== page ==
The reason that Facebook works is because it is practically non-optional, i.e. it is the place to be and to find friends and family members; it’s where everyone else is. It’s the opposite of what Schmidt says Google+ will become, optional. And in order to be found, people often choose to use a name that they are known by to their social network. Facebook does not work because Facebook is after everyone with a nickname, suspending their accounts: my research shows that, even among college students, about 10-20% use some sort of nickname—however, it’s a nickname they’ve shared with people they want to interact with. That’s the key to Facebook–the embedded, prolonged, sustained interaction, not the exact name or “real” name.
Facebook also launched within relatively encapsulated communities like Harvard and then to other colleges, and expanded town by town, country by country. Usually, there would be a rush to sign up as Facebook opened up in a new college and pretty soon, a large number of people embedded dense networks would be on Facebook (plus, early Facebook had strong privacy protections which helped it attract people).
As a late-comer, Google may not have the same options as Facebook. But at a minimum, it can learn that the key to success is not real names (remember, about 20% of Facebook may be nicknames) but stable, embedded identities in which people have invested time and effort. And the way to get there is to become a non-optional platform, a place where people feel like they would miss out if they were not on. Shrugging, oh, well, our platform is optional is exactly the way to make your platform, well, first an optional place, then a take-it-or-leave-it choice, then a chore, finally a why-bother moment, followed by a platform-death. (Buzz, anyone?).
Google launched among the tech community which tends to have widespread weak ties–and this has it pluses and minuses. (For one thing, it does not completely encapsulate any locale except perhaps Silicon Valley which is a major disadvantage). Further, the tech community tends to be a place many people adopt a chosen name. Instead of being very happy that well-known, well-embedded people like Skud were signing up, Google chose to spend its efforts on trying to cut the very tree whose limb it’s sitting on. (And this is a completely self-inflicted, inexplicable wound: as the Turkish saying goes, the tree being cut is most sad about the fact that the handle of the ax is wood, i.e. also from trees).
So, what should Google do? I think Circles is a very strong feature and a very attractive point. There is clearly a need for such a reasonable way to share; the fact that Facebook is rushing to adapt some of these innovations is a good sign for Google. Hangouts are great. Other community features need to catch-up very quickly.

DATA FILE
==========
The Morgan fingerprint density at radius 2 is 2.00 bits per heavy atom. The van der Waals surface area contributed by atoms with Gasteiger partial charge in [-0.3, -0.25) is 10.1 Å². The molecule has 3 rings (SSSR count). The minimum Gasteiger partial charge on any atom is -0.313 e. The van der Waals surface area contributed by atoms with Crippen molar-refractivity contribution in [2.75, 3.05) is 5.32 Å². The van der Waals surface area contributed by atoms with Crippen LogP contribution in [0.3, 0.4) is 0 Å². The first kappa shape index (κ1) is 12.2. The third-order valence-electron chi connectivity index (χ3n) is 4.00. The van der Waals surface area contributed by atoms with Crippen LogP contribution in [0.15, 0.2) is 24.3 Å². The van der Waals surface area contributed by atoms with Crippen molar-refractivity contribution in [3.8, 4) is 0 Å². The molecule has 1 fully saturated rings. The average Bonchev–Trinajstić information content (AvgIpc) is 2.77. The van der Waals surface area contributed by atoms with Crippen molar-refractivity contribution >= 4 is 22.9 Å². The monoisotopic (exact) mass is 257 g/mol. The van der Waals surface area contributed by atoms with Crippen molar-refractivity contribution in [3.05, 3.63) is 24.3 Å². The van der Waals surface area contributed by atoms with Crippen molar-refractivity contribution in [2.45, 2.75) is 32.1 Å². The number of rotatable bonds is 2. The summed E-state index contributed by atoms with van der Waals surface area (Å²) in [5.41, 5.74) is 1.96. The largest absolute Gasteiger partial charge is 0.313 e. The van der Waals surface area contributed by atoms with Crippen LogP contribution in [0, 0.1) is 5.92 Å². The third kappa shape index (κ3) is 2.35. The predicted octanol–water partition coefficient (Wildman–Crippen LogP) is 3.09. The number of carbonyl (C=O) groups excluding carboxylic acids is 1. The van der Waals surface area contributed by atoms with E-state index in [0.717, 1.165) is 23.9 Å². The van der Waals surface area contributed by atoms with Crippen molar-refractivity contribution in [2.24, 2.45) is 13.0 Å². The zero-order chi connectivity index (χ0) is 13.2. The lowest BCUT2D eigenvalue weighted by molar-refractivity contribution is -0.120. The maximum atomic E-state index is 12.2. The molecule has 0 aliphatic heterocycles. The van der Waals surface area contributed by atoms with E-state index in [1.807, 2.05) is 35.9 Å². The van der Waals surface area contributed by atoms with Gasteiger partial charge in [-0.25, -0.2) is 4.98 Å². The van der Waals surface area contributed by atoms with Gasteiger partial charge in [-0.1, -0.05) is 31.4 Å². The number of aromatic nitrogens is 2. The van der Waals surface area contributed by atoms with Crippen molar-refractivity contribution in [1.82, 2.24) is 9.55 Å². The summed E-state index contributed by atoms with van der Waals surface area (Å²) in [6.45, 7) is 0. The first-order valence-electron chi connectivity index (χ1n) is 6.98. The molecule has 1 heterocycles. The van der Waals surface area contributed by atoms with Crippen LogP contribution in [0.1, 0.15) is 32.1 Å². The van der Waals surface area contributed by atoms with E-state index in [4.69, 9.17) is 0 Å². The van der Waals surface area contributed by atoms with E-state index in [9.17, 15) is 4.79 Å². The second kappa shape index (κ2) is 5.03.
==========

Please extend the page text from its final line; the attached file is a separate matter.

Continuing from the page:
To make Google+ succeed, the key thing Google needs to do is expand as fast as possible (to get network effects), encapsulate dense communities so people can embed within their natural social networks, and with features which provide what one can’t find on Facebook (circles, quick privacy controls, hangouts) or Twitter (less spam, ability to mix directed and undirected networks, visibility controls, space to write) with killer features on managing the social network which make people want to invest time and effort.
In that respect, Google+ should invest real resources, for example, to keep G+ clear of spammers and trolls – by hiring people who deal with this, for example, and also by setting up an easy way to report/mute/block trolls and spam. It should create an awesome interface to deal with trolls, to mute posters, for example, to partake in conversations in a flexible manner, for thread-owners to have the ability to quickly and easily adjust participation in their own threads. (Don’t anyone cry censorship; it’s my thread and I’m under no obligation to discuss everything with everyone unless I’m acting as a public official, say, but that is not for Google to enforce). I can think of dozens of features that no online platform really has but would actually benefit conversations. That’s a better place to use resources–especially compared with trying to hunt down whose name was what on their birth certificate.
The question of activists under authoritarian regimes is a thorny one (and I’ve written more about it here). However, Google’s stance doesn’t even make business sense. It would be to Google’s benefit (as well as the benefit of the activists) if Google+ allowed for stable identities embedded in social networks masked by nicknames in such countries. (Again, it’s the embeddedness in social networks, not the name which provides the social norms: “Tell him hey for me, won’t you?” Mr Cunningham is pulled into a community; his name is just the rope which pulls him. It doesn’t have to be the name on his birth certificate; it just has to be the name he accepts and recognizes.)
It’s not just good human rights practice but also good business practice because networks succeed if people–yes real people but using names they choose—populate them. And there are millions of people who live under such regimes, and millions of people outside these countries who might like to interact with them as members of large diasporas, as family members, as journalists, as ordinary citizens. If they were on Google+, I’d be there more often, too.
So, Google, you want real people, not “real names.” Real people often use names other than those on their driver’s license or government issued ID for multiple reasons. And people hang out where they are most comfortable, and people are most comfortable when their identity is under their own control, rather than dictated by corporate policies. And online platforms succeed to the degree people spend time and effort to embed themselves in real relationships; and it’s those embedding that creates the behaviors Schmidt says that Google is seeking, not naming policies or draconian enforcement by bureaucracies.
Online platforms succeed if you can establish a reputation to defend; if you have gotten to know people; if you kept your friends; found old ones; if your conversations are not drowned out by spam; if you have solid, easy and intuitive tools to deal with trolls (who may well be using their drivers license names); if you’ve occasionally gotten in flame wars and maybe cyber-kissed and made up; if you’ve shared silly pictures and shared outrage over protestors shot by snipers; and if they’ve become place to be… In other words, online platforms succeed to the degree they become somewhat non-optional to our social existence. (By non-optional, I don’t mean we’d shrivel and die without it, but that our lives are so enriched by the connectivity that we don’t really want to live without the access to each other the platform provides).
Online platforms don’t succeed if, instead, they spend their resources on trying to muzzle Scout Finch. Let her speak, Google+, as Scout or as Jean Louise as she chooses, and it might just be the right business decision as well as the right thing to do.